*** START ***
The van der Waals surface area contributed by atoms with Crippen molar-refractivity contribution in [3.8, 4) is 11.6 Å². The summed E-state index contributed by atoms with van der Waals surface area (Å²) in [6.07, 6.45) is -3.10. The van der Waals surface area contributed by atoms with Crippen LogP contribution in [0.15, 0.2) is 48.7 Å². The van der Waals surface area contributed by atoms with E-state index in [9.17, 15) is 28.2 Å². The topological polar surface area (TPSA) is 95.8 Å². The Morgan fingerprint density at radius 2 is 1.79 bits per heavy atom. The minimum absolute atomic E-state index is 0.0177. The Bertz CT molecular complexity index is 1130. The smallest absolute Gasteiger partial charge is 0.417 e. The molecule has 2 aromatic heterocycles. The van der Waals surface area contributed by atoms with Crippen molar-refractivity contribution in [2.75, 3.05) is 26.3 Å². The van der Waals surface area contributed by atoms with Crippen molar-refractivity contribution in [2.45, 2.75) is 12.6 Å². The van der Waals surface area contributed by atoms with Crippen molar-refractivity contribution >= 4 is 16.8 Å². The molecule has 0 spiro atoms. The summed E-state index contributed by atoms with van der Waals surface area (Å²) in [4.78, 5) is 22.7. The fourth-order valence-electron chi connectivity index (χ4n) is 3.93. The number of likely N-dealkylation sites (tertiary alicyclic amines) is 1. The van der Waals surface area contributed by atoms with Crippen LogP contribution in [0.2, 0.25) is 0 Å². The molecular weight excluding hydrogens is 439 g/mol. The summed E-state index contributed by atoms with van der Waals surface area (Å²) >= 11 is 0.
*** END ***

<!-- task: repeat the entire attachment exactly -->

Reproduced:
The van der Waals surface area contributed by atoms with Crippen molar-refractivity contribution in [3.8, 4) is 11.6 Å². The summed E-state index contributed by atoms with van der Waals surface area (Å²) in [6.07, 6.45) is -3.10. The van der Waals surface area contributed by atoms with Crippen LogP contribution in [0.15, 0.2) is 48.7 Å². The van der Waals surface area contributed by atoms with E-state index in [9.17, 15) is 28.2 Å². The topological polar surface area (TPSA) is 95.8 Å². The Morgan fingerprint density at radius 2 is 1.79 bits per heavy atom. The minimum absolute atomic E-state index is 0.0177. The Bertz CT molecular complexity index is 1130. The smallest absolute Gasteiger partial charge is 0.417 e. The molecule has 2 aromatic heterocycles. The van der Waals surface area contributed by atoms with Crippen molar-refractivity contribution in [2.75, 3.05) is 26.3 Å². The van der Waals surface area contributed by atoms with Crippen molar-refractivity contribution in [2.45, 2.75) is 12.6 Å². The van der Waals surface area contributed by atoms with Crippen molar-refractivity contribution >= 4 is 16.8 Å². The molecule has 0 spiro atoms. The summed E-state index contributed by atoms with van der Waals surface area (Å²) in [4.78, 5) is 22.7. The fourth-order valence-electron chi connectivity index (χ4n) is 3.93. The number of likely N-dealkylation sites (tertiary alicyclic amines) is 1. The van der Waals surface area contributed by atoms with Crippen LogP contribution in [0.2, 0.25) is 0 Å². The molecular weight excluding hydrogens is 439 g/mol. The summed E-state index contributed by atoms with van der Waals surface area (Å²) >= 11 is 0.